Is an LL.M. in Real Estate right for me?
Pursuing an LL.M. is a substantial commitment—personally, financially, and professionally. It requires a tremendous amount of work, and for many students this comes on top of a full load of work and family responsibilities. Is it worth it?
This is a personal decision you will have to make for yourself. However, LL.M. programs are increasingly important for many reasons. As the legal profession has become more competitive over the last two decades, firms have pulled back from offering the mentoring and training that junior lawyers need to develop their talents to the fullest. Lawyers now grow their knowledge and skills in a piecemeal fashion, as the work that crosses their desks dictates. This means lopsided development, where many attorneys know a great deal about small areas of the law, but lack the confidence and abilities that come with a mastery of the law and the skills needed to take their practice to the next level.
These problems are all the more important in a field like real estate, which is undergoing major changes. Real estate lawyers used to concern themselves with topics like conveyancing, mortgages, leases, title insurance, partnership law, and taxes. These continue to be critical, but today we have to add areas like REITs, REMICs and mortgage securitization, international real estate transactions, environmental liabilities and permitting, community benefit agreements, and bankruptcy law, to name just a few areas of increasing prominence. A J.D. program simply can’t cover all of this, nor can a lawyer count on “picking it up” in practice.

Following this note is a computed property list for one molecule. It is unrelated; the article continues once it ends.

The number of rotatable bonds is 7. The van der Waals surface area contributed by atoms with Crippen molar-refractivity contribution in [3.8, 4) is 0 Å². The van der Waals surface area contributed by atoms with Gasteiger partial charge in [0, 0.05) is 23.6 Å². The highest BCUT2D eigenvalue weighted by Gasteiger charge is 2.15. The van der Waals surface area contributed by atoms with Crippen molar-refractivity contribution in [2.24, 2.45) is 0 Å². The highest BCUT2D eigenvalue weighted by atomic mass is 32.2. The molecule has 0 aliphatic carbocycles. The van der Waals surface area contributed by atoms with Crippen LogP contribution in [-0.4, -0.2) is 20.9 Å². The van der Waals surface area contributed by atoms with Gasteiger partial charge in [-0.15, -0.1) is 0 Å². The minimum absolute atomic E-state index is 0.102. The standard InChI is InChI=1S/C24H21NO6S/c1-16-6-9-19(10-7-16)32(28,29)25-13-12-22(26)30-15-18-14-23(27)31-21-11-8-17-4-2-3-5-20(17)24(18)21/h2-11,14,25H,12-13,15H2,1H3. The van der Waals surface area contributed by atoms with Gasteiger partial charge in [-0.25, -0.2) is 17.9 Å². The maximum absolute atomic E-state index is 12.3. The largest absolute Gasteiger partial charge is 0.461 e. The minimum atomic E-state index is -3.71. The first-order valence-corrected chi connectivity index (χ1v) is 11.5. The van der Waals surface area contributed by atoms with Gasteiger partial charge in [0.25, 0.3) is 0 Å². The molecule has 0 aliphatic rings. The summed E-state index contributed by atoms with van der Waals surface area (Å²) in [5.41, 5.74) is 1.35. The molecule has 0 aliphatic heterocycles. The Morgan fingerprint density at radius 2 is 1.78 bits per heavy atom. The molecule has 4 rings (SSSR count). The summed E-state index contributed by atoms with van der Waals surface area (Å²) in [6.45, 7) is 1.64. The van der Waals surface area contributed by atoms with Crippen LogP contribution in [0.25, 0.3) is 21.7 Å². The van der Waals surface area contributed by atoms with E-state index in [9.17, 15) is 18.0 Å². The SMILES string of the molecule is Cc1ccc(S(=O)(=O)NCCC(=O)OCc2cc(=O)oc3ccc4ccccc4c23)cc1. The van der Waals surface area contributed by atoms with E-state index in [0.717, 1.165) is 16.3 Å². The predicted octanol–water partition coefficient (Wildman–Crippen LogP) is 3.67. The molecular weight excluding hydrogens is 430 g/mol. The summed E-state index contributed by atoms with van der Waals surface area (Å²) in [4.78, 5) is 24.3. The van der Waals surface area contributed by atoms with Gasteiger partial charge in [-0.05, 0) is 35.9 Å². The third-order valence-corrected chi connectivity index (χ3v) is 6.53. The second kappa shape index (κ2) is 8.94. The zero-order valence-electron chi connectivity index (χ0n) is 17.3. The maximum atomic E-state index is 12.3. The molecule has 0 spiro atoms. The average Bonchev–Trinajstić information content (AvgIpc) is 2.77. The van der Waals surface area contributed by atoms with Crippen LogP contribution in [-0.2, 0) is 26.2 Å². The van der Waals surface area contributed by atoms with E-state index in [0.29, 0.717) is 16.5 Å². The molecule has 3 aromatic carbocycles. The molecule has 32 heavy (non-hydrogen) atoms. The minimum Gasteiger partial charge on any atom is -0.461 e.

An LL.M. provides a coherent plan of professional development, teaching the wide range of knowledge and abilities that are needed to thrive in a sophisticated real estate practice with demanding clients. An LL.M. is more than an additional year of law school; it is training that assumes you have the basic knowledge and competence of a lawyer, and that you want to excel in your practice and are willing to do what it takes to accomplish that goal. Toward this end, our program features a mix of full-time faculty teaching doctrinal courses and foundational skills, along with leading lawyers from the New York bar teaching small sections that focus on advanced knowledge and practice skills. These classes allow for the type of one-on-one learning and close feedback that firms have largely abandoned.
Who should earn an LL.M.?
An LL.M. can be valuable to people at various points in their careers. Firms are increasingly reluctant to hire associates who can’t “hit the ground running,” which gives LL.M. candidates an important leg up in seeking a rewarding and challenging first position. The advanced training available in the LL.M. in Real Estate program is also valuable to experienced lawyers looking to focus a broader practice on the real estate area or just hone their skills. And it provides a valuable route for lawyers who may have been out of practice for a period of time and are seeking to re-enter the profession. Every candidate’s reasons for pursuing an LL.M. are unique, which is why we tailor our curriculum to each student’s needs.
Voted #3 specialty LL.M. program in New York by readers of the New York Law Journal!